“Ten drops under the tongue every four hours and the miracle is done,” Maduro said in a televised appearance on Sunday. “It’s a powerful antiviral, very powerful, that neutralizes the coronavirus.”
The new coronavirus hasn't hit Venezuela as hard as other South American countries such as Brazil, Ecuador and Peru, though many experts say that's likely because sanctions against Maduro's government have sharply limited travel there.
Maduro said the treatment, which he called carvativir, has been under testing for nine months among Venezuelans ill with the coronavirus. He said he plans to distribute it nationwide and to other nations as well.
Dr. David Boulware, professor of medicine and an infectious diseases physician at the University of Minnesota Medical School, noted the lack of scientific evidence.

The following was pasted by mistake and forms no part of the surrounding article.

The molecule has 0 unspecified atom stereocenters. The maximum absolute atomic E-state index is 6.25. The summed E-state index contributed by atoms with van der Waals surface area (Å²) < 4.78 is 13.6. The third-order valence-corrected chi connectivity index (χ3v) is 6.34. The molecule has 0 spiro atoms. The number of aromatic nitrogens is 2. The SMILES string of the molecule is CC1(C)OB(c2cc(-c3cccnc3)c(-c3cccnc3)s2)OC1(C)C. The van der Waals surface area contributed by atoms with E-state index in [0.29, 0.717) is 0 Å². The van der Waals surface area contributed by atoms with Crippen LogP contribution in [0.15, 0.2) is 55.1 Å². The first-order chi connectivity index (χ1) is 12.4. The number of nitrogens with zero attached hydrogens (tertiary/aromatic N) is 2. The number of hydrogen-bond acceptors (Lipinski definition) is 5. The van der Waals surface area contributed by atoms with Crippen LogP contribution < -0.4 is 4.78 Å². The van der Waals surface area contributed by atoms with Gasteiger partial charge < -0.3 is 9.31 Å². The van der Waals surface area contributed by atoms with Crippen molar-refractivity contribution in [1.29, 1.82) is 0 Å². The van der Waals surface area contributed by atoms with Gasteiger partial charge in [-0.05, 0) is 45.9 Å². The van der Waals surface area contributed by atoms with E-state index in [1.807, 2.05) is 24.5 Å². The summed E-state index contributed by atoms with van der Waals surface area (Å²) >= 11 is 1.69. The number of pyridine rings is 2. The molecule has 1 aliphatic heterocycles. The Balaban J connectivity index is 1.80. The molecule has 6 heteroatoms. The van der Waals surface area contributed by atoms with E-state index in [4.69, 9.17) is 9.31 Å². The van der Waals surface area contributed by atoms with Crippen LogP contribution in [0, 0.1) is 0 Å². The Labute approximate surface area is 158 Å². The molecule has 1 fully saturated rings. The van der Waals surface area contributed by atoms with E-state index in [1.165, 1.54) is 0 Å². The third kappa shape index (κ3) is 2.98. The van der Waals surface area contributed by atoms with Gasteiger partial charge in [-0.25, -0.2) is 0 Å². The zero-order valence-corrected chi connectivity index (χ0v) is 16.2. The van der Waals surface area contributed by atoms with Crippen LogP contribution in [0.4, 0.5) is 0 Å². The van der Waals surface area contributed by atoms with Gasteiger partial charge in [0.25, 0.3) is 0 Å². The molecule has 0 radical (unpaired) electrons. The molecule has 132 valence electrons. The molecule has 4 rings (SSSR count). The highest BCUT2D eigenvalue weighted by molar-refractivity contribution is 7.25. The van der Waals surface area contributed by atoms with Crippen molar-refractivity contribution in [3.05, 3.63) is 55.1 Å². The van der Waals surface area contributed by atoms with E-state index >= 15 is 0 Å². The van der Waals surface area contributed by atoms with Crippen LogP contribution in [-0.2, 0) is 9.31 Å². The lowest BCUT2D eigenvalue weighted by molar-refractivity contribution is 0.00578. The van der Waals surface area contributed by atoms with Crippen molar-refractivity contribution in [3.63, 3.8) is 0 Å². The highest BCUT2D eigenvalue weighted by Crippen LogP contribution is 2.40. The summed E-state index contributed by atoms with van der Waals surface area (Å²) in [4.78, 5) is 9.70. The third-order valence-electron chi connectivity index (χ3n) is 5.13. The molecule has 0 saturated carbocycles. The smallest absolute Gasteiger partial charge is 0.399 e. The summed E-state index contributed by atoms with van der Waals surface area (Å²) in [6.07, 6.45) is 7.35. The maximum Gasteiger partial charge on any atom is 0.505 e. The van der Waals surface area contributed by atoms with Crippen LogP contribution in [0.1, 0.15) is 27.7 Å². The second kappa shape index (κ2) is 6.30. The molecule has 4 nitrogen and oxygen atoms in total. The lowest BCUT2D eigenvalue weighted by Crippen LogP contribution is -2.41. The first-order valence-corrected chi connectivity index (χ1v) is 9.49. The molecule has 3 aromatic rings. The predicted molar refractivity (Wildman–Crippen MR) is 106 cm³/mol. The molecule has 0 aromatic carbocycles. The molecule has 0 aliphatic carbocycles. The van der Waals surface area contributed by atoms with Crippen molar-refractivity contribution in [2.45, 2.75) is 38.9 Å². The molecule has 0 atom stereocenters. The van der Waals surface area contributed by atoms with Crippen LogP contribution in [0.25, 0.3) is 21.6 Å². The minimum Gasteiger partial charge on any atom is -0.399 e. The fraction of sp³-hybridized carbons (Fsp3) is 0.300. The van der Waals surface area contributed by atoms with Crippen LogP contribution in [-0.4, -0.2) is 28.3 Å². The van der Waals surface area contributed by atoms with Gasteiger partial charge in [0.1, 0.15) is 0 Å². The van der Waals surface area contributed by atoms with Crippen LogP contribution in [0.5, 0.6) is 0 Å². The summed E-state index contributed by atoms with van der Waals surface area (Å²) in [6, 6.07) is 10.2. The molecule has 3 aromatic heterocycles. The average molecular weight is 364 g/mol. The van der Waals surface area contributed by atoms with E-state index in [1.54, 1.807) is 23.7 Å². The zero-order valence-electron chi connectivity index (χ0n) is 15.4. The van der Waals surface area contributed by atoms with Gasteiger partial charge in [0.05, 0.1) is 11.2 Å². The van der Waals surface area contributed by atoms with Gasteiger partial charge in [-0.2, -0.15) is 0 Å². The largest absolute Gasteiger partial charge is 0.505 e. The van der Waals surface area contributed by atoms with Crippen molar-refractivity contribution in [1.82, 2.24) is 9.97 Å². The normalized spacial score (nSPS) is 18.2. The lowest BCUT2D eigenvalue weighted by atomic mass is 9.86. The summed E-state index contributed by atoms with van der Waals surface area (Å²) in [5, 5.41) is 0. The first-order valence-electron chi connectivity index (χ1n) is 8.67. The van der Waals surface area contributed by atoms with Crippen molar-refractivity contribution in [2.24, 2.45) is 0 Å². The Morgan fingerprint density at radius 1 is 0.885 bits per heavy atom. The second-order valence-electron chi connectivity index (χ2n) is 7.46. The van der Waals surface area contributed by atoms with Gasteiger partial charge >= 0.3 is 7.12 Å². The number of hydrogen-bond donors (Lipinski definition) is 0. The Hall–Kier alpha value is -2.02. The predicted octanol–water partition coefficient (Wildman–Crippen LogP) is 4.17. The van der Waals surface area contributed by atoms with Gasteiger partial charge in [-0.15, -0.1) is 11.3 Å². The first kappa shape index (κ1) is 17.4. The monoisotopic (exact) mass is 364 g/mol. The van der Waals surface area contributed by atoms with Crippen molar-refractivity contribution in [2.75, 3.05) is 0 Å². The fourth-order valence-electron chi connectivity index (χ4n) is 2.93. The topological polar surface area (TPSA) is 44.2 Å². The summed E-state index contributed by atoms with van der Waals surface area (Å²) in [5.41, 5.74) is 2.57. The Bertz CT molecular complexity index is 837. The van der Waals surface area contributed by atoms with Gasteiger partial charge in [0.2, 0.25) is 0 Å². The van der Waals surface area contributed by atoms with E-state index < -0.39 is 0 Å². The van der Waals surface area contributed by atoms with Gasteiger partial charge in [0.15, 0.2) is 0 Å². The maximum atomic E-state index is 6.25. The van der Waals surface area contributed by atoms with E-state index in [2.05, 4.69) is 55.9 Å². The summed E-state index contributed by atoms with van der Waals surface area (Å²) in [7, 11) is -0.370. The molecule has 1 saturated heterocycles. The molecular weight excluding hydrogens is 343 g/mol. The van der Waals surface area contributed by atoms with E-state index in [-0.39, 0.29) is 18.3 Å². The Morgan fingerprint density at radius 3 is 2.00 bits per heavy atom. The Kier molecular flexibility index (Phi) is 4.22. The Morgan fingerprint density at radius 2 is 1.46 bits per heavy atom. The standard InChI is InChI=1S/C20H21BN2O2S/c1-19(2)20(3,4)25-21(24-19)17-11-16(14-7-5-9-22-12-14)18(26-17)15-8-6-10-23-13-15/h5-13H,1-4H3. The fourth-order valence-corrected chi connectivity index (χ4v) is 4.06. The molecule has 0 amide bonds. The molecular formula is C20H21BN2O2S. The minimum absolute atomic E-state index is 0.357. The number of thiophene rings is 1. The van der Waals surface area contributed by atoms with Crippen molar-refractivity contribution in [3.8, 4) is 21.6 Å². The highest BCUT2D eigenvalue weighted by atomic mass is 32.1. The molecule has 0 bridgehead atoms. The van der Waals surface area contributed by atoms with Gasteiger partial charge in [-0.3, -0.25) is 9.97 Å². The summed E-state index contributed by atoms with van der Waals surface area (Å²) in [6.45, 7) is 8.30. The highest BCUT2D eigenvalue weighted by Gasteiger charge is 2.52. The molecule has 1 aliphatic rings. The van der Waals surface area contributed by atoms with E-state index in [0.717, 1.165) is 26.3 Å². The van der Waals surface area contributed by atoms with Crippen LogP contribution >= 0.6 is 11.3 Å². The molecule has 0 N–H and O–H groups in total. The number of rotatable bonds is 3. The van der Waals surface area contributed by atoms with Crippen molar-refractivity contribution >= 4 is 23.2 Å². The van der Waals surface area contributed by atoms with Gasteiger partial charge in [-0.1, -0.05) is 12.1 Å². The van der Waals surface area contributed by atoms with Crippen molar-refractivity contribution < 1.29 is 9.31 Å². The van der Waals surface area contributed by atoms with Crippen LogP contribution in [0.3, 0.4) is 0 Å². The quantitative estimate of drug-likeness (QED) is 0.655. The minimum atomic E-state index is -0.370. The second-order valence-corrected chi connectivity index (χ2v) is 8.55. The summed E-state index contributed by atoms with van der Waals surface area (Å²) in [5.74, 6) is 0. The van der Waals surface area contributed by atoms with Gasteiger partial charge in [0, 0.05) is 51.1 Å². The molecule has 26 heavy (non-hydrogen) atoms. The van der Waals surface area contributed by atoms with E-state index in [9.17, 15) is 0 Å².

“This is, just as with other things, people trying to sell, you know, some magic beans as the solution to a complex problem," Boulware told The Associated Press on Tuesday. "This would be great if it worked, but I would like to see the data.”
Venezuela's National Academy of Medicine said “it's prudent ... to wait for more data from the carvativir tests according to international protocols.”
Since October, Venezuela has been part of trials for the Sputnik V vaccine from Russia, a staunch ally of Maduro's government. Venezuela signed a contract in December with Russia to buy the vaccine, but inoculations aren't scheduled to start until April.
“I'm of the mind that we need the vaccine, not these droplets,” she said. “I think that won't have any effect.”